The ripple effect from the spike in COVID-19 infections continues across the island, with hotels seeing some guests cancel reservations, the Society of the Four Arts announcing new safety protocols and more organizations canceling events.
The omicron variant has fueled a roughly 1,000% increase in infections statewide in the past two weeks. On Wednesday, the CDC reported a record-shattering 46,923 new infections throughout the state. The tally was nearly 18,000 more than the previous one-day record of 29,059 infections that was set 24 hours earlier.
“The Breakers is experiencing some cancellations based on current COVID-19 circumstances, (but) these cancellations have enabled us to accommodate hotel guests who wish to extend their stay due to air-travel concerns,” Director of Communications Sara A. Flight said in an email.
The resort is prepared for business spikes and surges, she added. “Our enduring family ownership’s long-term approach to business, builds in a margin of safety based on the philosophy ‘for bad weather,’ ” Flight said.
During peak-demand holiday periods, The Breakers maintains reduced capacities to deliver a comfortable experience for guests, “for whom we are also rescheduling reservations and extending flexible cancellation policies,” she said.
As the resort adapts to “this ever-changing climate,” she added, management will continue to address “challenges with prudent, thoughtful and timely decisions to revise our operations.”
Michelle Phillips, director of marketing and branding at Eau Palm Beach Resort and Spa in Manalapan, said the hotel has seen only “minimal cancellations due to COVID” and some of those have come from people who said their flights to the Palm Beach area had been cancelled.
“We have been lucky enough to be blessed with a beautiful, sunny week, allowing our guests to safely enjoy their time here, relaxing by the pool and beach and enjoying many outdoor activities. The resort is still practicing enhanced cleaning protocols and we have not relaxed our mask policy for our hoteliers,” Phillips said.
And in its response to the spike, the Four Arts announced Wednesday that it had updated its health and safety protocols. The changes apply to patrons 18 and older attending live performances.
Those attendees will be required to provide proof of a negative COVID-19 professionally administered PCR test taken within 72 hours of the program or to voluntarily show proof of full vaccination with booster for COVID-19. A photo identification also is required.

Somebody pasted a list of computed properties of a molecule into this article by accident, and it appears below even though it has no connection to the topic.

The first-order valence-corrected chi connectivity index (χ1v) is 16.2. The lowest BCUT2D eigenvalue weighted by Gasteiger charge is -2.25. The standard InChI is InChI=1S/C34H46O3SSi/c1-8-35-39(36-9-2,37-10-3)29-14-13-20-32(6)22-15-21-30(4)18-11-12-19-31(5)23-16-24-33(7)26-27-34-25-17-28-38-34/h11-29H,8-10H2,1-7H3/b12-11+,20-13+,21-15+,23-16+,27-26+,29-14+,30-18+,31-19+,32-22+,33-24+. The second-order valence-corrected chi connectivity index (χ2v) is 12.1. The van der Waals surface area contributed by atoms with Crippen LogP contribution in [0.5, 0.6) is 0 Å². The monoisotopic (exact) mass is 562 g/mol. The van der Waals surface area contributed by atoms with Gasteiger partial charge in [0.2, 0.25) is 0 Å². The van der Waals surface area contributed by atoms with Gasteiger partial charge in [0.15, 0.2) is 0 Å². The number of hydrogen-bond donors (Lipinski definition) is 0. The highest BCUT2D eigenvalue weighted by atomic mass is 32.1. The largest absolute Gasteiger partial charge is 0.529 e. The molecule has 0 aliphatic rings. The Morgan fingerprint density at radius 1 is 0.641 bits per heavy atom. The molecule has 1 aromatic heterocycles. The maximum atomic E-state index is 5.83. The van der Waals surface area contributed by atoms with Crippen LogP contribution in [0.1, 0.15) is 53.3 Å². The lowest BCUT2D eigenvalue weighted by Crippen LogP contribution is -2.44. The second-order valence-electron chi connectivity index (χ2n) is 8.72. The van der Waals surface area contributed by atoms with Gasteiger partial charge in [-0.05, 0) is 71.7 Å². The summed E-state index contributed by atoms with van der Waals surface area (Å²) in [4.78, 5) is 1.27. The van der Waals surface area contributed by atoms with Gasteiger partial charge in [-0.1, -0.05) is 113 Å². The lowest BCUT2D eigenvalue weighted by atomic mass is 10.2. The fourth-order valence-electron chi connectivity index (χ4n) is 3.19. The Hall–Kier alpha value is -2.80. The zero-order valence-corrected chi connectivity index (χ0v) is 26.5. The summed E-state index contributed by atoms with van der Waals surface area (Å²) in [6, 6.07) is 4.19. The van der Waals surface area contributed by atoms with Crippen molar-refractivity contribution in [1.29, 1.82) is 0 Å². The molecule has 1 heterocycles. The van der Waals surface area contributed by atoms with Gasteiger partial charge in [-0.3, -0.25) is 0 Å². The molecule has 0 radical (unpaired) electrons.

The protocols apply to those attending lectures, films, HD screenings and programs by guest speakers in the Esther B. O’Keeffe Building’s Gubelmann Auditorium, and for all lectures and programs held in the Dixon Education Building’s Johnson Hall.
Those younger than 18 are exempt from showing ID and proof of a negative test but attend at their own risk, the Four Arts said.
In addition, face masks must be worn indoors at the Four Arts at all times, regardless of age or vaccination status, and people who remove masks during programs will be asked to leave, the organization said.
Meanwhile, the Sailfish Club is closed and has cancelled its New Year’s Eve party, according to a member; and the Palm Beach Symphony announced late Tuesday that it had canceled its Thursday cocktail reception at Findlay Galleries.
The organizations join other groups that have called off events in recent days. The United Way of Palm Beach canceled its Campaign Luncheon scheduled for Jan. 19 at The Breakers “due to rising COVID cases and the spreading omicron variant.”
American Friends of the Hebrew University said Monday it had moved its annual Scopus Gala from Jan. 15 to April 4, just days after a postponement from the Birthright Israel Foundation, which has rescheduled its Jan. 19 event honoring its co-founder, Charles Bronfman, to March 10.
Town Council President Maggie Zeidman, who has been at the forefront of leading the town’s policies during the pandemic, said projections she had seen suggested the surge in new infections for South Florida would peak around the third week in January and start to decline around the second week of February.
Zeidman, a retired director of nursing at Lenox Hill Hospital in New York, warned that positivity is actually higher than what is being reported, because the prevalence of home testing means a lot of infections are not being reported to official channels.
She noted that while people who are vaccinated and have received their booster generally have a mild form of the disease, people who are immunocompromised or have comorbidities remain extremely vulnerable to the virus.
Zeidman’s message is simple: Get vaccinated and get the booster — and wear masks.